Latest News

alt description

Wednesday 18th November 2015

Terrace Tactics

With no Ladbrokes Premiership matches last weekend, Craig Cairns crunches some numbers from the top-flight season so far.

With no Ladbrokes Premiership matches last weekend, Craig Cairns crunches some numbers from the top-flight season so far.

Aberdeen reliant on Niall McGinn’s deliveries from set-pieces
Aberdeen may have won nine of their 14 league matches but they have done so by scoring a modest 21 goals. In fact, the Dons have only scored more than two goals in a league match on one occasion – their 3-1 victory at Tynecastle in September.

This is the same as Inverness CT and Partick Thistle, while Hamilton Accies (three occasions), Ross County and Dundee (both two) have all broken the two-goal barrier more than once. Their closest competitors, Celtic and Hearts, have done it seven and three times respectively.

Not conceding much at the other end has been the key to Aberdeen’s success. They have lost 16 goals, though this figure is skewed by the fact they conceded half of these over two matches – St Johnstone (1-5) and Celtic (1-3).

Of their 21 goals scored, all but one has been converted within the 18-yard box. The exception is Niall McGinn’s goal against Motherwell - a cross that missed everyone before flying into the net.

Derek McInnes’s side have scored seven league goals from set-pieces while Kenny McLean’s header at Dundee United on the opening weekend came immediately after one. Niall McGinn’s deliveries have been vital to these - he has seven assists so far, six from set-pieces.

All this means that Aberdeen have relied heavily on headers for goals. Nine have come via this method - Adam Rooney is the runaway top scorer with nine and centre-back Ash Taylor is next with three. Ironically, one of Aberdeen’s vulnerabilities seems to be defending set-pieces. A quarter of their goals against have been from corners and free-kicks – the same amount have come from headers.

The Dons also seem to be vulnerable at the start of halves. Four of their 16 conceded goals have come in the first 10 minutes of matches and a further four have come in the 10 minutes after half-time. They seem to be stronger defensively as the match progress, however, conceding just one goal beyond the 60th minute – Scott McDonald’s equaliser at Pittodrie.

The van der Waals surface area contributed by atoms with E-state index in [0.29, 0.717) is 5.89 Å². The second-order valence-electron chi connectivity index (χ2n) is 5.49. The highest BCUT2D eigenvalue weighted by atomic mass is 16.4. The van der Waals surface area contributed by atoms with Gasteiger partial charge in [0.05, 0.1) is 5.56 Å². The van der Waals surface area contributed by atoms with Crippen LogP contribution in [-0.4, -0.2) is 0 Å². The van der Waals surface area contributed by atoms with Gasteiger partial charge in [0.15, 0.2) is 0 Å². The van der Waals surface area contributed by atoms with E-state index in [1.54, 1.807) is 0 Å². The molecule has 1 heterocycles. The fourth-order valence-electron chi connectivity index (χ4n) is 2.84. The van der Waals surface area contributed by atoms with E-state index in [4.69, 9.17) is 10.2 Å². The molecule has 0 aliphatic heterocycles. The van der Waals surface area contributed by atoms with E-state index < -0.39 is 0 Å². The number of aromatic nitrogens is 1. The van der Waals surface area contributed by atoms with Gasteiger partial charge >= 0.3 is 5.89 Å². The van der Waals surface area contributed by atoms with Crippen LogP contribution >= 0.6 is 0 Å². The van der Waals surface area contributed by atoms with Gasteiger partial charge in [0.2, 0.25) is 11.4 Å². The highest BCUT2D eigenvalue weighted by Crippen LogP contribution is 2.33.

Most goals in Dundee’s matches have come in the second half
Like Dundee, Greg Stewart made a blistering start to the season but has faded a little in recent weeks. Stewart scored five goals in his first nine starts and has since been overtaken by strike partner Rory Loy, who has finally shaken off injury to take his total to six.

Add Kane Hemmings’ four goals into the mix, as well as Rhys Healey’s one, and Dundee have seen strikers score 16 of the 20 goals – even if Stewart’s have come predominantly from his wide-right position.

Dundee’s four other goals have come from defenders – James McPake and Kevin Holt (two each) – meaning not a single goal has come from midfield. Defenders have also played their part in assists. Eight in total have come from the defence, five from right-back Paul McGinn.

In terms of method, Dundee are one of several sides who like to create from wide areas. Just over a third of their goals (six) from open play have come from crosses. No matter how they are scored (or conceded), for one reason or another, the majority are in the second half. Of the 23 conceded, 16 have come in the second period, while 14 of the 20 goals scored have also been after the break.